Effect of Rancher’s Management Philosophy, Grazing Practices, and Personal Characteristics on Sustainability Indices for North Central Texas Rangeland Page: 69
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Mair and de Leeuw (2010) describe a general framework for multivariate analysis with
optimal scaling whereby, multivariate data are collected into a multivariable "aspect". This
aspect of a multivariable is a function that is used to measure how well the multivariable satisfies
some criterion. Two different families of aspects exist: non-correlational and correlational. It is
quite possible that the two will give the same transformations. If the goal is to achieve
bilinearization, then the non-correlational aspect, LINEALS, should be chosen. "A function of
two variables is bilinear if it is linear with respect to each of its variables. The simplest example
is f(x, y) = x y" (Weisstein, 2011).
Many parametric statistical routines, like regression assume that the effects of each
variable on the target are linear; if the effects are non-linear, transformation of data are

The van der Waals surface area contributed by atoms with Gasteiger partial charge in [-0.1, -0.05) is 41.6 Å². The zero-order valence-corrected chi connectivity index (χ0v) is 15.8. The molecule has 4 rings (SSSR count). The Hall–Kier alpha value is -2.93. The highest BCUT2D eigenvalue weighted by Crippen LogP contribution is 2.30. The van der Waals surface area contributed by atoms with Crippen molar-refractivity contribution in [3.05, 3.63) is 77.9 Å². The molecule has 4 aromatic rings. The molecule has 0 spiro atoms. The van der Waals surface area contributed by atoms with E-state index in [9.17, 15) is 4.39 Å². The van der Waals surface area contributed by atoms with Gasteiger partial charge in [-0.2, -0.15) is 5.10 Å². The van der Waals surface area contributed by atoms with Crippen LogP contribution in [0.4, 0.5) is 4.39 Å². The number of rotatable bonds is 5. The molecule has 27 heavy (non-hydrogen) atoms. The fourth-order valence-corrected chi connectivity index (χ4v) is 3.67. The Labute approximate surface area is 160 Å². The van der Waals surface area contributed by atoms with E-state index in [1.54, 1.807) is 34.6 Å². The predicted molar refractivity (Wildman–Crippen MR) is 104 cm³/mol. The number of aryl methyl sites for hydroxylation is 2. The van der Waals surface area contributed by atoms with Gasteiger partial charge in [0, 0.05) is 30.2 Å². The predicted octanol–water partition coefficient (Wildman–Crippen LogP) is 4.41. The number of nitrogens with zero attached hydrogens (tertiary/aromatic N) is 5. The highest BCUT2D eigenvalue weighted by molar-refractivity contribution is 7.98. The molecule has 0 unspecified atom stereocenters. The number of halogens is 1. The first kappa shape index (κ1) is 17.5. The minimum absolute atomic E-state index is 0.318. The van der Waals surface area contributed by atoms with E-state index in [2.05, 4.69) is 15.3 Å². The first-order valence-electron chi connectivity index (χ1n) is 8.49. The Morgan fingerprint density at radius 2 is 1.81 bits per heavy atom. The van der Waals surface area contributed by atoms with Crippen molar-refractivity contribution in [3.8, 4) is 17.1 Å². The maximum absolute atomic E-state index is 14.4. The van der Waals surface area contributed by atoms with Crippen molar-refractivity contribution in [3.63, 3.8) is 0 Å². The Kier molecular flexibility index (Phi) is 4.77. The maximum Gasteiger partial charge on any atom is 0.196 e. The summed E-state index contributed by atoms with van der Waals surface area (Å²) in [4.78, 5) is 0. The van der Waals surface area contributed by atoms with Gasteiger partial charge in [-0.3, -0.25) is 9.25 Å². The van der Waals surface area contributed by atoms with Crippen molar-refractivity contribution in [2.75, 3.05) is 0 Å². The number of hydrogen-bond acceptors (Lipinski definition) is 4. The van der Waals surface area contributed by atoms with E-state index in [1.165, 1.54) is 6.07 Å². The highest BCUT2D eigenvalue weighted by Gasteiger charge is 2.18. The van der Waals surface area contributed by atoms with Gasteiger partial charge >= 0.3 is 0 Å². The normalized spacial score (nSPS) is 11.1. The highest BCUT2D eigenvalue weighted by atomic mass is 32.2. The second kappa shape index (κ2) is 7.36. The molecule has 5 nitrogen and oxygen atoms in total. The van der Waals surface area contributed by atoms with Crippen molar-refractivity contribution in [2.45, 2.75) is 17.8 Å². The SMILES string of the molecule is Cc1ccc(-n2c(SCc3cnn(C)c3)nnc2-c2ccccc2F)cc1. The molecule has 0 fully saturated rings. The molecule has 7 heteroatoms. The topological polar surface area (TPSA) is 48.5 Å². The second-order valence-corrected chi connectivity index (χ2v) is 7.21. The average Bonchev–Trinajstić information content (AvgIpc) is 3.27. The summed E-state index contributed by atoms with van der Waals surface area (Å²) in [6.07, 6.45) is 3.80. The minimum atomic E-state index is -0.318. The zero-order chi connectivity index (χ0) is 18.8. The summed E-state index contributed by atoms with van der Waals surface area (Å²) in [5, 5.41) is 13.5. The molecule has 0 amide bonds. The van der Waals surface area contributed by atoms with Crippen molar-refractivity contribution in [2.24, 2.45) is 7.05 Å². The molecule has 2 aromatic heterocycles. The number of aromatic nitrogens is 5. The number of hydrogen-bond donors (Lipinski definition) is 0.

recommended (Field, 2005). Therefore, because binearization was desirable, the R package
'aspect' and the non-correlational aspect, LINEALS was chosen for use in optimal scaling of
data obtained during the study.
When using the R package 'aspect', the LINEALS function makes transformations of the
variables such that all bivariate regressions are exactly linear. This is a function combining
elements of two vector spaces (consisting of an ordered collection of numbers) to yield an
element of a third vector space that is linear in each of its arguments. In the case of LINEALS
this is rjl of the Pearson correlation matrix and the Pearson correlation ratio. A matrix of these
quantifications is available in the R output. After optimization, asymptotic tests and estimates
can still be used on the transformed data (de Leeuw and Mair, 2010)
To assess the relative success of the imputation, part of the output is characterized as
"loss". Loss of information occurs when discretizing (grouping) variables and then performing
optimal scaling (Mair and de Leeuw, 2010). They do not quantify loss, but simply state, "the
lower, the better". They explain further by reporting that eventually, the value of the LINEALS
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Becker, Wayne. Effect of Rancher’s Management Philosophy, Grazing Practices, and Personal Characteristics on Sustainability Indices for North Central Texas Rangeland, dissertation, December 2011; Denton, Texas. (digital.library.unt.edu/ark:/67531/metadc103289/m1/80/: accessed July 27, 2017), University of North Texas Libraries, Digital Library, digital.library.unt.edu; .